Crop protection firm buys weather company

In the competitive world of ag fungicides, it’s logical that the company providing its customers with the most precisely tuned application recommendations should have an advantage in the marketplace.

That’s the thinking behind BASF’s recent purchase of ZedX, a global leader in the development of agronomic weather, crop, and pest models engineered to convert data into practical management information, thus leading to more efficient crop production.

The benefit of the deal is obvious to farmers battling crop disease.

More precise label information means the grower uses less product to kill more pathogens.

More effective fungicide use has the immediate effect of a better crop this year, coupled with the long-term impact of fewer pathogens escaping into the residue.

Based in Pennsylvania, ZedX has become recognized as a global leader in the development of digital agricultural intelligence.

Joe Russo, founder and president of the 30-year old weather data analysis company, said the two parties struck the purchase deal after a three-year collaboration working together to develop better prediction models for BASF crop protection products.

“Our modelling expertise, coupled with BASF’s knowledge of chemistry, has benefited growers and agriculture in general. Within the collaboration, we tackled a number of specific projects,” said Russo.

“For example, based on important weather and environmental conditions, we developed a model that gave the right window of application for a BASF herbicide.

“It’s not just disease and fungicides. ZedX does global tracking of all pests, insects and weeds. The whole BASF team analyzed our collection of weather and soil data and pest models. It’s a mammoth amount of data.”

BASF has challenged ZedX over the past three years with various timing scenarios for different crop protection products, said Russo. ZedX would then use its database to establish better computer models for the timing of fungicides, herbicides and insecticides.

“BASF had heard about the weather-based models we could build, so they came to us with a proposal for this three year collaboration,” he said.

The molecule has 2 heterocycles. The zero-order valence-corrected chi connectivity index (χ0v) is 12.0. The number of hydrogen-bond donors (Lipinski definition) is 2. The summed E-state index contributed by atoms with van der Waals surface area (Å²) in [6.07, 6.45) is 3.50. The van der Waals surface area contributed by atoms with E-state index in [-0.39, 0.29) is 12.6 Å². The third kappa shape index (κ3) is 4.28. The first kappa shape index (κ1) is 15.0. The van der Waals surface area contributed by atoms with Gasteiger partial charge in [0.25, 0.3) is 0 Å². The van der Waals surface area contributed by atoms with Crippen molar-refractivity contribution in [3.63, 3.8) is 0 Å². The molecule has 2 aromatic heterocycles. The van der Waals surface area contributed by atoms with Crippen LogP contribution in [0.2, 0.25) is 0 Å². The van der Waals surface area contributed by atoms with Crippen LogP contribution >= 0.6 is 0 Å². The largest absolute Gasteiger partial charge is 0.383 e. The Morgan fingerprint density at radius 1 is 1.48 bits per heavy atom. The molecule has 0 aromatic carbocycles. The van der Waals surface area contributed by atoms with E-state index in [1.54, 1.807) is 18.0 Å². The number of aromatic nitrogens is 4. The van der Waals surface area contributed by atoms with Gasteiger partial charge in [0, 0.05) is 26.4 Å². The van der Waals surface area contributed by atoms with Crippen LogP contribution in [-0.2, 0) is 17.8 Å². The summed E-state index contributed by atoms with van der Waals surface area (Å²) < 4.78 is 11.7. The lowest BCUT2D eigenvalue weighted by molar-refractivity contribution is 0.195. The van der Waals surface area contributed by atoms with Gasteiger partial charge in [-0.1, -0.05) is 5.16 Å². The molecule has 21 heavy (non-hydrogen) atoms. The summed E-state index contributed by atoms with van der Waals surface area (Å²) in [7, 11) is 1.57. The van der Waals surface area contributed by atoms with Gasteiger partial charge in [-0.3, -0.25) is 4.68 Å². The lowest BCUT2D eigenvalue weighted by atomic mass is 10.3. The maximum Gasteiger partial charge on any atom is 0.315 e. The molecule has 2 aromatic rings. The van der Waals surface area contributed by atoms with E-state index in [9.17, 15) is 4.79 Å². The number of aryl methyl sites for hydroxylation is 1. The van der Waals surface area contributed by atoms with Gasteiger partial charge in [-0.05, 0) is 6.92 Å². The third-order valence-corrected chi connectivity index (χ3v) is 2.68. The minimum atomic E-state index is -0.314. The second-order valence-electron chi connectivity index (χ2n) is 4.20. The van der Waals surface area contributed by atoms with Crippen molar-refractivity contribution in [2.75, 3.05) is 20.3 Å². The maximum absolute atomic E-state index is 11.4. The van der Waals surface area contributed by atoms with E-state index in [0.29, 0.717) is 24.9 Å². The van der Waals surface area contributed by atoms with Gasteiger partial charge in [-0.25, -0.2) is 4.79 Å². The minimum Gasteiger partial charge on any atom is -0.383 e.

“The collaboration was really a shakedown for them to understand what we had and how it was compatible with crop protection products they were taking to market.”

With formal training in both agronomy and meteorology, Russo said he realized 30 years ago that the interaction between weather, soil and crops was going to be crucial to the future of agricultural production. That’s why he started ZedX. At the time, very few people in agriculture realized how deeply farming would come to depend on models that could merge those three factors.

“I wanted to take basic weather data, put it together with basic knowledge of how plants grow and create products that are practical and useful for growers. Since the early 1990s, we’ve been supplying products that do just that. The models had been more regional in nature until now.

“But the models we’ve developed more recently are global. When they evolved and became more sophisticated, that’s when we attracted the attention of companies like BASF who saw the value of our products.”

Russo said the pilot collaboration began in Canada and the United States and has since branched out to Europe.

He said the role of his company was not to deal directly with the crop protection product. Whether it was disease, weeds or insects, the chemical component was in the hands of BASF.

Russo focuses solely on tracking the myriad of factors that would prompt a specific crop enemy to rear its head.

He uses the models to predict when a target enemy would begin to appear, in what areas it would erupt and the degree of severity. Armed with that information, BASF then designs the most appropriate application recommendation, which ultimately appears on the label.

“BASF gives me a list of specific weeds or diseases or insects for a certain crop in a defined region of Canada. Then we pull out our inventory of models and fire them up to meet their requests. The information we provide allows them to define the application window more precisely.”

Russo said his models have be-come even more useful as North American farmers begin to pay more attention to the problem of fungicide immunity. ZedX already actively tracks every pest outbreak on the continent, including diseases. Russo can easily call up geographic patterns of resistance for any type of crop enemy on the continent.

“We’ve been tracking corn diseases, for example. As agronomists watch the geographic spread of resistance on their computer screen, they know exactly where they should go with new products. It makes very good use of new chemical technology because you only spray where it’s needed,” he said.

“Moving into the future, as we get into more sophisticated chemistry, products will be much more sensitive to the stage of the crop, the timing of application and weather conditions. Our models provide those windows now.

“The company that’s done the best job of fine tuning their label will have an advantage in the marketplace. That’s also a big advantage for the grower because now he makes better use of the product. It’s a win-win.”

The deal is expected to be wrapped up by late May. Modelling products from ZedX will be available shortly after that, the company said.

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